However, you can grow your piece of Miami with seeds and orchids from the Botanical Boutique. You can nab some unique souvenirs here such as items created by local artisans, jewelry, and even compost soil made in the garden. At the Garden Center, you can get a peek at what the garden is currently growing. A nursery, propagation center, and outdoor classroom make the garden center a great stop for budding plant enthusiasts. Thanks to Miami’s subtropical climate, the garden is open year-round and many plants flower continuously. Hours are currently limited and you must purchase timed-entry tickets ahead of time to visit.
There will be a new look for Miami Beach Botanical Garden in the fall of 2011. That’s because the garden is undergoing a multimillion-dollar renovation. Public access to the garden at 2000 Convention Center Dr. will be restricted to allow for a $1.2 million landscape renovation project. The enhancements include relocating existing palms and shade trees, adding more native plants and trees, removing extensive concrete pathways and brick pillars, and moving the main entrance to the southeast corner of the garden. All tours, community activities, and arts and education programs are also canceled during construction.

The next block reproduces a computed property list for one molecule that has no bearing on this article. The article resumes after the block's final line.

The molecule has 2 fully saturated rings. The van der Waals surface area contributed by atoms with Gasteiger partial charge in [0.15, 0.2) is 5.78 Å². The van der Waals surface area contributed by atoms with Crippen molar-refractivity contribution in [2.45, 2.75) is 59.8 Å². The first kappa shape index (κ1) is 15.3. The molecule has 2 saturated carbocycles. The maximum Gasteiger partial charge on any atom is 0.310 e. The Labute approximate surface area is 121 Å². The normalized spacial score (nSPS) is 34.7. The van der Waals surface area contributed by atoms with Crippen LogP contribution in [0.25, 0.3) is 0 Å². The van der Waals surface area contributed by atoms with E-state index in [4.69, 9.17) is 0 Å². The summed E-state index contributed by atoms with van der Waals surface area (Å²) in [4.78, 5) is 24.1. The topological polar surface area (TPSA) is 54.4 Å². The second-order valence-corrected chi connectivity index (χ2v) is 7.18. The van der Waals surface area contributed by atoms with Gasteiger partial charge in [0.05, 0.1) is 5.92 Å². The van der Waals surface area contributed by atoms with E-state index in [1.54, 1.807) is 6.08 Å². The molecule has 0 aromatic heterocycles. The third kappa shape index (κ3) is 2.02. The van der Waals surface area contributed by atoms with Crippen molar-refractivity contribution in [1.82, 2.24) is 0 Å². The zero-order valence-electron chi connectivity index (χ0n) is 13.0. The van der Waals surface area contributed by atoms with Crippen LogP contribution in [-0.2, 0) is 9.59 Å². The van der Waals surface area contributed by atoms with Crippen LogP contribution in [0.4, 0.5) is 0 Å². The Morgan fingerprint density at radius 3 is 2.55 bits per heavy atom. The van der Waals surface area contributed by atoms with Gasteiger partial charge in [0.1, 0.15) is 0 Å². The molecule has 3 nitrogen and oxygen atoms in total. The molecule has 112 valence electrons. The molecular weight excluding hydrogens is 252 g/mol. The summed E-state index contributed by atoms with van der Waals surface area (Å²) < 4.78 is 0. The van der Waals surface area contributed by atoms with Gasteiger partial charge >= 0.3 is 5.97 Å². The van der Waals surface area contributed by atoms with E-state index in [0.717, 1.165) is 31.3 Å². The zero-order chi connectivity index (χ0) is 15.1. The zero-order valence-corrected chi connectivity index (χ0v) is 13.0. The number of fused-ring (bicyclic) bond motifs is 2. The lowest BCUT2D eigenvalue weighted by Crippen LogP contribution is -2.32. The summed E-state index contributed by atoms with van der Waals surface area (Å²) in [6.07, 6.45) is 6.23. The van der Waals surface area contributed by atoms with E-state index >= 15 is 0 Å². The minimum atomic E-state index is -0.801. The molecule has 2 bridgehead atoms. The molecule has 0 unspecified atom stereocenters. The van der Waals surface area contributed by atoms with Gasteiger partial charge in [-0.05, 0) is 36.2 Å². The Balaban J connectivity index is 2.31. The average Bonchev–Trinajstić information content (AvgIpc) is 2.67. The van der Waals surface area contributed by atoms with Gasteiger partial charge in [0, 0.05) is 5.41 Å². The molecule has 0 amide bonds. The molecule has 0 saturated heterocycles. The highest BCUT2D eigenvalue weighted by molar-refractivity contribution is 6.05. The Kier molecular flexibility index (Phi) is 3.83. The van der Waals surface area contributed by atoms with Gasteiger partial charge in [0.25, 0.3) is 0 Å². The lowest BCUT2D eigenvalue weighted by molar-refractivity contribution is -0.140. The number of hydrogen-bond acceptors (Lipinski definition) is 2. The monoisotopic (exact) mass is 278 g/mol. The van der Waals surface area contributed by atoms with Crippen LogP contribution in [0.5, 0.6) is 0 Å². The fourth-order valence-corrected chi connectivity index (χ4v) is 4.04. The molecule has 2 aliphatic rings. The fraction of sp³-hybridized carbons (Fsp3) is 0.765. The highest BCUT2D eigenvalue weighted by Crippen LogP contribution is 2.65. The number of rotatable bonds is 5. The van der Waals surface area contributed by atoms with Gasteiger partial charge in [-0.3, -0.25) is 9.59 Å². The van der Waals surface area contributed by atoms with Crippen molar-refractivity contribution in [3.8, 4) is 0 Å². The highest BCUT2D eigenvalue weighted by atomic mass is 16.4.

Executive Director Laura Jamieson said the 2.6-acre garden hasn’t undergone renovations this extensive since it opened as a Miami Beach park in 1962. The garden is owned by the city and operated by the Miami Beach Garden Conservancy. Over the last 50 years, the garden has gone through numerous hurricanes and the plants need refurbishing. The public will see some amazing and refreshing changes which everyone is very excited about.
Construction is being carried out by Harbour Construction on the project designed by South Florida landscape architect Raymond Jungles. The design will create more open space by adding a larger water pond. It will have a large water garden that will bring the sky into the garden, animate the space, and reflect the landscape, as well as cool the areas directly around the buildings and magnify the garden’s scale. Without the restrictive fences that exist now, navigating the garden will be easier.
The garden renovation is being funded by general obligation bonds and administered by the city’s Capital Improvements Project Office. While all tours and programs will be canceled throughout the summer renovation, staff will remain on-site to book future weddings and other social events.